Date/Time: Wed 29 Mar / 2:00 pm - 4:00 pm
Geopolitan Democracy in the Anthropocene
Presented by Robyn Eckersley
The proposed new epoch of the Anthropocene, whereby humans have become the dominant geological force shaping Earth systems, has attracted considerable interest in the social sciences and humanities but only scant attention from democratic theorists. This paper draws out the democratic problems associated with two opposing narratives on governing the Anthropocene – Earth Systems governance and ecomodernism – and juxtaposes them with a more critical narrative that draws out the democratic potential of the Anthropocene as a new source of critique of liberal democracy and a new resource for democratic renewal. Whereas Ulrich Beck welcomed reflexive cosmopolitan democracy (understood as a civil culture of responsibility across borders) as the appropriate response to the world risk society, this narrative offers a more down-to-Earth account of hyper-reflexive ‘geopolitan democracy’ based on a more radical extension of democratic imaginaries of space, time, community and agency at the local level as the appropriate response to navigating the complexities of the Anthropocene.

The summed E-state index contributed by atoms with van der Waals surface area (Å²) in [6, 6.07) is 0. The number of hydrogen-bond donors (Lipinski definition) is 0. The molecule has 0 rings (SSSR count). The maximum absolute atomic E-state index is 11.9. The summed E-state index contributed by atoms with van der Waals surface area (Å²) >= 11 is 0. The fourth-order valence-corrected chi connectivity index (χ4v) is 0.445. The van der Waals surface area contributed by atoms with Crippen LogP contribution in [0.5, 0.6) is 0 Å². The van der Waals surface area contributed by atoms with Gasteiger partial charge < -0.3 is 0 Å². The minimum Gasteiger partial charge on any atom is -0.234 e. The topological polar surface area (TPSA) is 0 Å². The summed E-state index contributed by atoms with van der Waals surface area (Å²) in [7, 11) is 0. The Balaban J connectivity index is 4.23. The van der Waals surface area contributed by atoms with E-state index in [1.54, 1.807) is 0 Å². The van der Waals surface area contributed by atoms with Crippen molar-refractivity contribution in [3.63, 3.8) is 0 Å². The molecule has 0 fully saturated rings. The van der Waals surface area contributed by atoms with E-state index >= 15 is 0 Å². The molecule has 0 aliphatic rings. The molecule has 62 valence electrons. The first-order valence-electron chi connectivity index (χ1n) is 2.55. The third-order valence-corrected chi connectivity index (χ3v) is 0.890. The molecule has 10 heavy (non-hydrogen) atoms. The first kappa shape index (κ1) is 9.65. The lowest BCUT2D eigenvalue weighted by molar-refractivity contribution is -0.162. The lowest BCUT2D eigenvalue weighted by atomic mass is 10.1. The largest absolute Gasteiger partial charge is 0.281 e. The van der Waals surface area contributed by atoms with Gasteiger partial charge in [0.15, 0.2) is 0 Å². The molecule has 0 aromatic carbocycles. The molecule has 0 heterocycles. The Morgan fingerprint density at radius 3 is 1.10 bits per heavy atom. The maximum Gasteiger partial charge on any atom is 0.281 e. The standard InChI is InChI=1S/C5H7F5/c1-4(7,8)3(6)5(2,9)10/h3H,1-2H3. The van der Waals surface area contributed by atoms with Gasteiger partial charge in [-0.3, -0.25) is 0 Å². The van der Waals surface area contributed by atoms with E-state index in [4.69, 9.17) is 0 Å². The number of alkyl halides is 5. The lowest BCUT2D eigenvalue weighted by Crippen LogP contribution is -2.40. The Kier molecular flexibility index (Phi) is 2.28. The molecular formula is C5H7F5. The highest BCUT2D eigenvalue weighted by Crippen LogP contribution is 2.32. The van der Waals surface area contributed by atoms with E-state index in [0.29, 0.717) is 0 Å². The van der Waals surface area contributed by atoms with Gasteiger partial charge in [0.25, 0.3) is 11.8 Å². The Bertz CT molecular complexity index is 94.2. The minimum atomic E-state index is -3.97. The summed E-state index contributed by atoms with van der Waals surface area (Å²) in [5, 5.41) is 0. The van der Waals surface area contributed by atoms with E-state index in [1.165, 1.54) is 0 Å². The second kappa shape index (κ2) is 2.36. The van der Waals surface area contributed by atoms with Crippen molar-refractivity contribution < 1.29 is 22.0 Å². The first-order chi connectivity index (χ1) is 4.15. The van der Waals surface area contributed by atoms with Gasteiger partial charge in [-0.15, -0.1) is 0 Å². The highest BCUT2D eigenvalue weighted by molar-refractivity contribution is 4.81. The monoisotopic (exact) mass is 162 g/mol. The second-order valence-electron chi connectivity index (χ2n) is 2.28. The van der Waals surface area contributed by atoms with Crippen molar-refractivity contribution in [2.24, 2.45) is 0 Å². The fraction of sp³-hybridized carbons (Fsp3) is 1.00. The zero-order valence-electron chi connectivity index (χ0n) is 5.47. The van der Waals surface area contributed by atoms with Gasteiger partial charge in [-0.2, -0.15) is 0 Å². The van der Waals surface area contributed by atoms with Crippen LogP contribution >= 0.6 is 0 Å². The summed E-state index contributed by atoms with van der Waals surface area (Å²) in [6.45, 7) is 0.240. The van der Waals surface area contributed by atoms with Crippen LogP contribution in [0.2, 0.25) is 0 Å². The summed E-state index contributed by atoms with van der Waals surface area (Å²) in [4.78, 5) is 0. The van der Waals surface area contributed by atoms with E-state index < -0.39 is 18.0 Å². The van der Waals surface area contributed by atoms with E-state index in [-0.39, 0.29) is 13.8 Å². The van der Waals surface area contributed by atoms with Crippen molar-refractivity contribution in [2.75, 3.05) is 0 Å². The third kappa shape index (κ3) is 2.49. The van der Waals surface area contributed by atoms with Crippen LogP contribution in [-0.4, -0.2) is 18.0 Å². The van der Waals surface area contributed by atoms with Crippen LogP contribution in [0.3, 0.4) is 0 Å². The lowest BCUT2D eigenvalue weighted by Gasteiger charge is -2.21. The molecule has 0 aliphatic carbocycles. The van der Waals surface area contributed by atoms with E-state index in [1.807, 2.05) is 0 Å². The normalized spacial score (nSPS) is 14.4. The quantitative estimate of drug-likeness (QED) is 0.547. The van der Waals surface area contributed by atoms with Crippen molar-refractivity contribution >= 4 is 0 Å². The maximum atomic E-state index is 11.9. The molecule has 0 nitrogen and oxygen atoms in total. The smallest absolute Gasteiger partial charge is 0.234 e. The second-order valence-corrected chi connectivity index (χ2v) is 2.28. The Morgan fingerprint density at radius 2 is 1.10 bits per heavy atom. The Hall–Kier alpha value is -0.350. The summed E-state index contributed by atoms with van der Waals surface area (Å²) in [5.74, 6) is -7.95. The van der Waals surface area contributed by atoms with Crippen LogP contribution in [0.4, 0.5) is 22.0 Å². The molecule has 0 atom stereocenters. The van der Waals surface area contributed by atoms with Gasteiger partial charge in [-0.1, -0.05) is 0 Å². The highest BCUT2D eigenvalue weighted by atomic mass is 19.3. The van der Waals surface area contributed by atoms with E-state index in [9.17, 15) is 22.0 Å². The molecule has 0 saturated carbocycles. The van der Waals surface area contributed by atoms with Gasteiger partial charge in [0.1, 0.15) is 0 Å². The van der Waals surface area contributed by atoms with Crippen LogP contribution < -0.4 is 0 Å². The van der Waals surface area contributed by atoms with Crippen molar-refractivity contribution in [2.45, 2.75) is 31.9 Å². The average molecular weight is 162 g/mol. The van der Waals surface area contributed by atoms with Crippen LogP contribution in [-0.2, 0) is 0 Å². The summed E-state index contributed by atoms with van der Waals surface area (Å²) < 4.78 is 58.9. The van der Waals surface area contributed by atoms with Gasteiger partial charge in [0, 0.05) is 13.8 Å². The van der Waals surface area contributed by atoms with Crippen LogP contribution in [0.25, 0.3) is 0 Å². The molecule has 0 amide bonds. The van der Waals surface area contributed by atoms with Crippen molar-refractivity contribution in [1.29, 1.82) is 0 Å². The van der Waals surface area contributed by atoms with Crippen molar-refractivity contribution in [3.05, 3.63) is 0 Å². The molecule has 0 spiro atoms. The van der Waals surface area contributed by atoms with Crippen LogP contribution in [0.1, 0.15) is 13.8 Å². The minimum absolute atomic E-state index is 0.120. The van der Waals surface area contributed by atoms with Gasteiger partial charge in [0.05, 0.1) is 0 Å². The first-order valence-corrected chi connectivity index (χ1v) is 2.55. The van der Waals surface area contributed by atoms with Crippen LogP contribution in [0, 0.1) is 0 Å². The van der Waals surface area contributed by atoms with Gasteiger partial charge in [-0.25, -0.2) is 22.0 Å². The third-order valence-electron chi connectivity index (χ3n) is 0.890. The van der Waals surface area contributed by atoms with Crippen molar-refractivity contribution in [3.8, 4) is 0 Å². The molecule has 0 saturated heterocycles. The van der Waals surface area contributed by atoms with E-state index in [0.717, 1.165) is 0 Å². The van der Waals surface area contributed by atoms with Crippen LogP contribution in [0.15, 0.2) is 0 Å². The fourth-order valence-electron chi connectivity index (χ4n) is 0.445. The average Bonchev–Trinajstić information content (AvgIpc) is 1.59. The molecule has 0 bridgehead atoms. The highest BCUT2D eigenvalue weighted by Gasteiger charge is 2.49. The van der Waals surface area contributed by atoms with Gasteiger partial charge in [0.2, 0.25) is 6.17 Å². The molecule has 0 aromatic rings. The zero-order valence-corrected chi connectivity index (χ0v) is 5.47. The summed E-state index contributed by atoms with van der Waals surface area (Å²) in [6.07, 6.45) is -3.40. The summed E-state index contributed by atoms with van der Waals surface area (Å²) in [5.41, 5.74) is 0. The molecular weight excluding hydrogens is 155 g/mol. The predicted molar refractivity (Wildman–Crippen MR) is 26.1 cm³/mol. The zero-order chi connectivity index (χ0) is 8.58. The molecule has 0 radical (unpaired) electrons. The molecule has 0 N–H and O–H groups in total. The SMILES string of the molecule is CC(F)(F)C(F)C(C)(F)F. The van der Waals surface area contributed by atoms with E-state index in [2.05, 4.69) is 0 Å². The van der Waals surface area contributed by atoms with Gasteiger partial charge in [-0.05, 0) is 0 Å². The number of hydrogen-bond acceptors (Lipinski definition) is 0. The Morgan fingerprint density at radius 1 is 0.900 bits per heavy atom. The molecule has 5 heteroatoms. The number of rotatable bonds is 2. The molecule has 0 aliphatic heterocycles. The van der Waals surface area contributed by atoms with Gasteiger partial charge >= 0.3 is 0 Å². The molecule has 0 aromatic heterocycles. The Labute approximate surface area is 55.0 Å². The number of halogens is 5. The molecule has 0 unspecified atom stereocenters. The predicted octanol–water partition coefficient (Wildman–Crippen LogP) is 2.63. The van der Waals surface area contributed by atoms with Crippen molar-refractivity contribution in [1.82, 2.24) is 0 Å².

Robyn Eckersley is a Professor in Political Science in the School of Social and Political Sciences at the University of Melbourne and a member of the Academy of the Social Sciences of Australia. She has published widely in the fields of environmental politics, democratic theory and international relations, with a special focus on the politics and governance of climate change. Her books include The Green State: Rethinking Democracy and Sovereignty (MIT Press, 2004); Political Theory and the Ecological Challenge (CUP, 2006, co-editor); The State and the Global Ecological Crisis (MIT Press, 2005, co-editor); Special Responsibilities: Global Problems and American Power (2012, co-author); Why Human Security Matters (2012, co-editor) and Globalization and the Environment (2013) (co-author). She is currently editing The Oxford Handbook on International Political Theory with Chris Brown (LSE) and working on a book with the provisional title What Makes a Cli mate Leader?: Developed Countries’ Responsibilities under the International Climate Regime.
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